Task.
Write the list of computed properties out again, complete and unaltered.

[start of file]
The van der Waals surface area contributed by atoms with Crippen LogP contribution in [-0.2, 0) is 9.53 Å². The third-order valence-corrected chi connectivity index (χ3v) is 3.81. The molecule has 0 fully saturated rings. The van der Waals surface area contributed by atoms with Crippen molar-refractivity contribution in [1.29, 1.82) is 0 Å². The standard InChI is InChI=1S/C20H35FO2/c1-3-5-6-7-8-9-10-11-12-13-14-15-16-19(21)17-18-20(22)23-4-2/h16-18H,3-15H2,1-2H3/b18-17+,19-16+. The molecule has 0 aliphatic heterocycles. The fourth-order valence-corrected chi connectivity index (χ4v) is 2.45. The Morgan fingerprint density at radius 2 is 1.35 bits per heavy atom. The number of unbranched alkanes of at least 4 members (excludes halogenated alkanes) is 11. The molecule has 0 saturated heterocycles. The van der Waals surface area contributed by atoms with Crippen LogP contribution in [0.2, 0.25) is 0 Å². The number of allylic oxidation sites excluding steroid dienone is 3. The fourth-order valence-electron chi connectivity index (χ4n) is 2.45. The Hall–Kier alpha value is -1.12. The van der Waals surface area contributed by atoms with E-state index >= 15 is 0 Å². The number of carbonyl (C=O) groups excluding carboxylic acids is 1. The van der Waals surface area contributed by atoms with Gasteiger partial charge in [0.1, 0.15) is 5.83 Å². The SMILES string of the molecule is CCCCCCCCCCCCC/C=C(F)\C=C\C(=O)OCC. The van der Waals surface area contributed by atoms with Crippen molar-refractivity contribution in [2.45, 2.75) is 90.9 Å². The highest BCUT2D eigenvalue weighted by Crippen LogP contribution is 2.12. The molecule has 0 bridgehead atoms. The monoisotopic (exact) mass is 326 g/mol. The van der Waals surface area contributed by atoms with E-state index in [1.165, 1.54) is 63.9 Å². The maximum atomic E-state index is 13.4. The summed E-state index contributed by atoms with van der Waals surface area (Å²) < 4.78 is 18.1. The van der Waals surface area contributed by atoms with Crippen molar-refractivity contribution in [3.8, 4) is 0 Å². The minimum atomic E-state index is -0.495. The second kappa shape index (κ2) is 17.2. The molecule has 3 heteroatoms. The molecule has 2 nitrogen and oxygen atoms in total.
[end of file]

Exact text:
The van der Waals surface area contributed by atoms with Crippen LogP contribution in [-0.2, 0) is 9.53 Å². The third-order valence-corrected chi connectivity index (χ3v) is 3.81. The molecule has 0 fully saturated rings. The van der Waals surface area contributed by atoms with Crippen molar-refractivity contribution in [1.29, 1.82) is 0 Å². The standard InChI is InChI=1S/C20H35FO2/c1-3-5-6-7-8-9-10-11-12-13-14-15-16-19(21)17-18-20(22)23-4-2/h16-18H,3-15H2,1-2H3/b18-17+,19-16+. The molecule has 0 aliphatic heterocycles. The fourth-order valence-corrected chi connectivity index (χ4v) is 2.45. The Morgan fingerprint density at radius 2 is 1.35 bits per heavy atom. The number of unbranched alkanes of at least 4 members (excludes halogenated alkanes) is 11. The molecule has 0 saturated heterocycles. The van der Waals surface area contributed by atoms with Crippen LogP contribution in [0.2, 0.25) is 0 Å². The number of allylic oxidation sites excluding steroid dienone is 3. The fourth-order valence-electron chi connectivity index (χ4n) is 2.45. The Hall–Kier alpha value is -1.12. The van der Waals surface area contributed by atoms with E-state index >= 15 is 0 Å². The number of carbonyl (C=O) groups excluding carboxylic acids is 1. The van der Waals surface area contributed by atoms with Gasteiger partial charge in [0.1, 0.15) is 5.83 Å². The SMILES string of the molecule is CCCCCCCCCCCCC/C=C(F)\C=C\C(=O)OCC. The van der Waals surface area contributed by atoms with Crippen molar-refractivity contribution in [2.45, 2.75) is 90.9 Å². The highest BCUT2D eigenvalue weighted by Crippen LogP contribution is 2.12. The molecule has 0 bridgehead atoms. The monoisotopic (exact) mass is 326 g/mol. The van der Waals surface area contributed by atoms with E-state index in [1.165, 1.54) is 63.9 Å². The maximum atomic E-state index is 13.4. The summed E-state index contributed by atoms with van der Waals surface area (Å²) < 4.78 is 18.1. The van der Waals surface area contributed by atoms with Crippen molar-refractivity contribution in [3.8, 4) is 0 Å². The minimum atomic E-state index is -0.495. The second kappa shape index (κ2) is 17.2. The molecule has 3 heteroatoms. The molecule has 2 nitrogen and oxygen atoms in total.